Our research aims to increase understanding of human and natural resource interactions for the purposes of enhancing ecological and human health. Our research ranges from the value of individual trees in the city to the implications of broad-scale changes in forest cover types for climate change. We take an “all lands approach” to understanding the role and values of public access to nature across the urban to wildland gradient.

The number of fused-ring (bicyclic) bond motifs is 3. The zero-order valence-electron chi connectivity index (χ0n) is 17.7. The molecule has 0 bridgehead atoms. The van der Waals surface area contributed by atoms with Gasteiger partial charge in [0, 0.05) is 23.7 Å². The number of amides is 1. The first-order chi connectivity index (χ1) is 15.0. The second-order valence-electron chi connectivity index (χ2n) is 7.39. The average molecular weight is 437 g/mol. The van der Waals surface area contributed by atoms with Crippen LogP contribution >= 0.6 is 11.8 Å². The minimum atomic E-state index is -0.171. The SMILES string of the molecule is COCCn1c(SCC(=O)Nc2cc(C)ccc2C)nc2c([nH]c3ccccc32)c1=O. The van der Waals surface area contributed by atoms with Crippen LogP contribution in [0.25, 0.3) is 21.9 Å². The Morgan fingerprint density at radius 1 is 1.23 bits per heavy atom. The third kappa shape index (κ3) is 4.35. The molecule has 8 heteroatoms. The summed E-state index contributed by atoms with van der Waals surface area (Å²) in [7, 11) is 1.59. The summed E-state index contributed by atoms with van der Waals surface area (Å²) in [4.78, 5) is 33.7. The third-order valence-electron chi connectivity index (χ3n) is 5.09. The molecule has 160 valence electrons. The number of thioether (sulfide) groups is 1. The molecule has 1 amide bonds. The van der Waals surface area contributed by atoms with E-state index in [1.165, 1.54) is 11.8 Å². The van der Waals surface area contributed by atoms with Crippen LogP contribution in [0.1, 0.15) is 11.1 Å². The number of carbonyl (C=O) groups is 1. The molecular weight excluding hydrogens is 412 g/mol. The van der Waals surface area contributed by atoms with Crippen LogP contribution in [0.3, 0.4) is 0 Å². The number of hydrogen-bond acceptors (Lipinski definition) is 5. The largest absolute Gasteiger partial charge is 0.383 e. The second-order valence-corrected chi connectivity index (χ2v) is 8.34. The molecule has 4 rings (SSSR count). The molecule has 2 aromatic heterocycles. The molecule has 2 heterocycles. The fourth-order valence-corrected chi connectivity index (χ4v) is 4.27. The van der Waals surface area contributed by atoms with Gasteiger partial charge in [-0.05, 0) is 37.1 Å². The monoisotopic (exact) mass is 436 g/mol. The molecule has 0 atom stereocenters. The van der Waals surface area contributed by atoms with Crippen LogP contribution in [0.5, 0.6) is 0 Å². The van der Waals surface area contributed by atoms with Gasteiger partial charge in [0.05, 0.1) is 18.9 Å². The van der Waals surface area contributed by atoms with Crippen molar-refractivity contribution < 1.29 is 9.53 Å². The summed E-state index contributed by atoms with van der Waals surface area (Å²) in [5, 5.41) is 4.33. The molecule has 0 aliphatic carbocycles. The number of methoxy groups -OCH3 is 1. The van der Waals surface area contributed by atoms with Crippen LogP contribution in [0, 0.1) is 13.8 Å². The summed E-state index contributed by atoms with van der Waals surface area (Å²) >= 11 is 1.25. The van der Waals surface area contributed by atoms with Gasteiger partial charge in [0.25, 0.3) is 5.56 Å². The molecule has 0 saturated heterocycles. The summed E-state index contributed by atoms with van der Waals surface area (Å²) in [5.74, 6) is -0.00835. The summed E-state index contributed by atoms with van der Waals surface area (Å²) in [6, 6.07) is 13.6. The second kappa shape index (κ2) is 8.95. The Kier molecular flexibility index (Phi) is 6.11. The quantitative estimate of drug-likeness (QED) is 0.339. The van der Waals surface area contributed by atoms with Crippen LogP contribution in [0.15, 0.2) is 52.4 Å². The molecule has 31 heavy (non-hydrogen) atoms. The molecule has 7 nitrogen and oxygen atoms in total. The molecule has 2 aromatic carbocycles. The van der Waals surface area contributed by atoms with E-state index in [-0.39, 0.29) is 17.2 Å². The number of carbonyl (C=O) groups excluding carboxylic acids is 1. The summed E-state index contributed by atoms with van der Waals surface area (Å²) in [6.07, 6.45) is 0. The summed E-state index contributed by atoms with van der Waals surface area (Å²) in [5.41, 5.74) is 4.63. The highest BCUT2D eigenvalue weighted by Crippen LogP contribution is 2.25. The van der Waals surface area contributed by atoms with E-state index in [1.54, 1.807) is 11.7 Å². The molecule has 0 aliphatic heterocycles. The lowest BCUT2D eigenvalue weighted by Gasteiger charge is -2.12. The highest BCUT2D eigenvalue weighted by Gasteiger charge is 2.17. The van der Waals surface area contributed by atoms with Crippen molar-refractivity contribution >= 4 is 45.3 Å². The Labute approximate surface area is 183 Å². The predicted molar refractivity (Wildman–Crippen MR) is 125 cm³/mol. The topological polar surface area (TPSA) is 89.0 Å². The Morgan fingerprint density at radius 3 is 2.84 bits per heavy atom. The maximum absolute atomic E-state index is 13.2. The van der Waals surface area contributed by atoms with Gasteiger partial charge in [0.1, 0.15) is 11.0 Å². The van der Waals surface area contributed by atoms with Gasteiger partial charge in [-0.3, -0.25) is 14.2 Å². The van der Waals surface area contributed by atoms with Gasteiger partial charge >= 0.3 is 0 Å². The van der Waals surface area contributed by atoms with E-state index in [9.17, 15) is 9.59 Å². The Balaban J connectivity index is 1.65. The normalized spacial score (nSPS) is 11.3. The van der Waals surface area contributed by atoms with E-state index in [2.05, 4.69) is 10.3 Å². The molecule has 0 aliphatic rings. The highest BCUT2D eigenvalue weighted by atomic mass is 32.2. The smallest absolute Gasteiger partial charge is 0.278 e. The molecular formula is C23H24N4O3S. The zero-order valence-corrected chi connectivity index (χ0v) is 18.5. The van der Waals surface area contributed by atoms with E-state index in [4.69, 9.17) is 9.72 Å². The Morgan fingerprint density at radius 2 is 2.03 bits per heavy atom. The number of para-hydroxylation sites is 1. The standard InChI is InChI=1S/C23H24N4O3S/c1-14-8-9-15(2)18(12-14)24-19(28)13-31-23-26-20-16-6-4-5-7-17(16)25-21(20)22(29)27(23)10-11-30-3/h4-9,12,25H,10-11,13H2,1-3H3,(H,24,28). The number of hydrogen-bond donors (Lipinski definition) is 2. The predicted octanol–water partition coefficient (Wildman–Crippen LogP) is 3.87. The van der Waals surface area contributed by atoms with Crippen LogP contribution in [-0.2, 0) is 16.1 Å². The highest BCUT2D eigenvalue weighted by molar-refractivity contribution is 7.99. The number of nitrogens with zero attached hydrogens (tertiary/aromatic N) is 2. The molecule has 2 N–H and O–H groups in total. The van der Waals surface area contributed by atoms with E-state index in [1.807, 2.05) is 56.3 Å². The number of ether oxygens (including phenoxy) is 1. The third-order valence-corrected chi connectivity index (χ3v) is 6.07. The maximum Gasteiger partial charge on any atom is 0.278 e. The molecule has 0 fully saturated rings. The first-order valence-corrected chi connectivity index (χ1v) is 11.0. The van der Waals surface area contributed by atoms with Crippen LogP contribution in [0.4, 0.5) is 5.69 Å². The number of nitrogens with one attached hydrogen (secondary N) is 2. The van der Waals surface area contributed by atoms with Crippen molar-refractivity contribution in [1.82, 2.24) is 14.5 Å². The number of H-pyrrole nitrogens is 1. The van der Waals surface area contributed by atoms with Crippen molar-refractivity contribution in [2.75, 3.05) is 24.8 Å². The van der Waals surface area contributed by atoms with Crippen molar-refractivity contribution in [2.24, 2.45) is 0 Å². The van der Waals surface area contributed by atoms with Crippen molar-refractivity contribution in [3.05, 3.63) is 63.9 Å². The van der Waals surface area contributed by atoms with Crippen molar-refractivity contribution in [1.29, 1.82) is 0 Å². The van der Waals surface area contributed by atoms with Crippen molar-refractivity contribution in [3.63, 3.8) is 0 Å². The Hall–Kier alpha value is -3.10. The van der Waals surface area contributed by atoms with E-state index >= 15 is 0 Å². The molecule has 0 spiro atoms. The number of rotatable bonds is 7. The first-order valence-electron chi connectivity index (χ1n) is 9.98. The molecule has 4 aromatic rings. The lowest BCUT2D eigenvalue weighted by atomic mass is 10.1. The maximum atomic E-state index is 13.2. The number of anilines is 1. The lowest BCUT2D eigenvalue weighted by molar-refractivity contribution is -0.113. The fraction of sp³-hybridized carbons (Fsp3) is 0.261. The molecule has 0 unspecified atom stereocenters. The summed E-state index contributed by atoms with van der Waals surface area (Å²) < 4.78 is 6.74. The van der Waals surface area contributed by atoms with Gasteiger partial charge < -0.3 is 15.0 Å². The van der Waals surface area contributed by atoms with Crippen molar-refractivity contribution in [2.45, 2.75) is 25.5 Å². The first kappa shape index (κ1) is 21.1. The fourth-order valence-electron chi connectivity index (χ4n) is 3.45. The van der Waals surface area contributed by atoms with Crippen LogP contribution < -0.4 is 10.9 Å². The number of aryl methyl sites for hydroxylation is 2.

Urban ecosystem services: Benefits of urban trees and nature
Sustainable recreation: Connecting people and nature
Community resilience: Timber production and tourism
Benefits of partnerships, civic engagement, and stewardship
Regional landscape interactions: Population, land use change,
restoration, and fire
Agency capacity for effective planning and decision-making